Domestic Violence

The purpose of this program is to provide assistance to adult and youth victims/survivors of domestic violence, dating violence, sexual assault, or stalking survivors.

This program is funded by the Department of Justice Office of Violence Against Women, 2008 Grants to Indian Tribal Governments Program award will be used for this program. The Wiyot Tribe can provide case management and victim assistance. The program is working towards offering batterers intervention classes.  The Wiyot Tribe will take affirmative steps to maintain the security of personally identifying information for clients who receive domestic violence assistance from this program. Tribal members should contact the Social Service Director to apply for services.

The Office of Violence Against Women's Tribal governments program requires tribes to provide documentation of client status. Acceptable documentation includes: a copy of a civil or criminal protection order, medical records, police reports, victim's statement to prosecutors, statement from domestic violence/sexual assault program staff, victims written statement (written statement must be written by the victim, signed and dated should include date(s) of incident(s), should describe victims injuries and fear, should describe the impact that the violence has had on the victim/victims children.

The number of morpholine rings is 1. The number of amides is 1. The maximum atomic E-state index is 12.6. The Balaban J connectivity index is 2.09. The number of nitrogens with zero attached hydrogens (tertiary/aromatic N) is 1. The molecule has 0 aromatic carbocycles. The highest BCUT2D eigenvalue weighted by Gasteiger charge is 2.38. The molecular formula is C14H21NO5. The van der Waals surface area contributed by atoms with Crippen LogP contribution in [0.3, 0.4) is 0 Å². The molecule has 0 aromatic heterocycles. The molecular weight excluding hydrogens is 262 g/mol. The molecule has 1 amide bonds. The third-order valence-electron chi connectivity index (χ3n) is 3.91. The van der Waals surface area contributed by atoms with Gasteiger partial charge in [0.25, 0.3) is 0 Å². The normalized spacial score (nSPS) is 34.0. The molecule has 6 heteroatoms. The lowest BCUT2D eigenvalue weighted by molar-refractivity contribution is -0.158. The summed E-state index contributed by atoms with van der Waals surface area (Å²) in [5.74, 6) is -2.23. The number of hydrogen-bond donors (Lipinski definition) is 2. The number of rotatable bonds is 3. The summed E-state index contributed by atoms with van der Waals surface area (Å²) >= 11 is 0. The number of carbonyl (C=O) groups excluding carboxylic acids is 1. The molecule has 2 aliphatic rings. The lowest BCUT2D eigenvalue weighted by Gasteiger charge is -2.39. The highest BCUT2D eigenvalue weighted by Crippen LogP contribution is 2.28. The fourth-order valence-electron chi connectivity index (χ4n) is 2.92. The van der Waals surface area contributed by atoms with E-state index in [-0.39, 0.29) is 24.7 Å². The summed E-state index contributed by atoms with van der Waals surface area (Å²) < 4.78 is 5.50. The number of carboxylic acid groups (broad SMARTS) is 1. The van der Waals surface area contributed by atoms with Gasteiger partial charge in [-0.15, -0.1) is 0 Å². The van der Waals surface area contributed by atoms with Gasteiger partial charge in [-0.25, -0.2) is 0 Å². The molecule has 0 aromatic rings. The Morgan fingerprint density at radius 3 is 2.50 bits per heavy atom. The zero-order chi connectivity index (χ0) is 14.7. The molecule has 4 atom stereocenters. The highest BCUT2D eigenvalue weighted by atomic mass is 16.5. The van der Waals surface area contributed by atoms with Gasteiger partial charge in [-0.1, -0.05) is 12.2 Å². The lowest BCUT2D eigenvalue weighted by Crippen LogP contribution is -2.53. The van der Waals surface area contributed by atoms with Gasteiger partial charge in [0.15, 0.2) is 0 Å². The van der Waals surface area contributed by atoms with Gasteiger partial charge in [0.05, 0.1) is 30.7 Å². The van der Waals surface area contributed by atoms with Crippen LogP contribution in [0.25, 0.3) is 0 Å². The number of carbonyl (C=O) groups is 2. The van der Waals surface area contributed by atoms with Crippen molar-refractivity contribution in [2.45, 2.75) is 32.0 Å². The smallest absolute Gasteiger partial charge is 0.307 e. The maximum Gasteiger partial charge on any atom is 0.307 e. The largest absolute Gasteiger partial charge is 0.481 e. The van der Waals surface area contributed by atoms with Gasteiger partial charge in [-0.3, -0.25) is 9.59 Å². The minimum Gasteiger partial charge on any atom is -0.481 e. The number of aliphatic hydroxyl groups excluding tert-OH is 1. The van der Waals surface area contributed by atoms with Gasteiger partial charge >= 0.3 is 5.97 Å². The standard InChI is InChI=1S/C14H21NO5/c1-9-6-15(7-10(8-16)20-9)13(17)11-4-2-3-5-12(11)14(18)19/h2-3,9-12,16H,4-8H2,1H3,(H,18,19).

Domestic violence and emotional abuse are behaviors used by one person in a relationship to control the other. Partners may be married or not married; heterosexual, gay, or lesbian; living together, separated or dating.

Examples of abuse include:

  • name-calling or putdowns
  • keeping a partner from contacting their family or friends
  • withholding money
  • stopping a partner from getting or keeping a job
  • actual or threatened physical harm
  • sexual assault
  • stalking
  • intimidation

Violence can be criminal and includes physical assault (hitting, pushing, shoving, etc.), sexual abuse (unwanted or forced sexual activity), and stalking. Although emotional, psychological and financial abuse are not criminal behaviors, they are forms of abuse and can lead to criminal violence.  

The violence takes many forms and can happen all the time or once in a while. An important step to help yourself or someone you know in preventing or stopping violence is recognizing the warning signs listed on the "Violence Wheel."


Victims can be of any age, sex, race, culture, religion, education, employment or marital status. Although both men and women can be abused, most victims are women. Children in homes where there is domestic violence are more likely to be abused and/or neglected. Most children in these homes know about the violence. Even if a child is not physically harmed, they may have emotional and behavior problems.

If you are being abused, REMEMBER

  1. You are not alone
  2. It is not your fault
  3. Help is available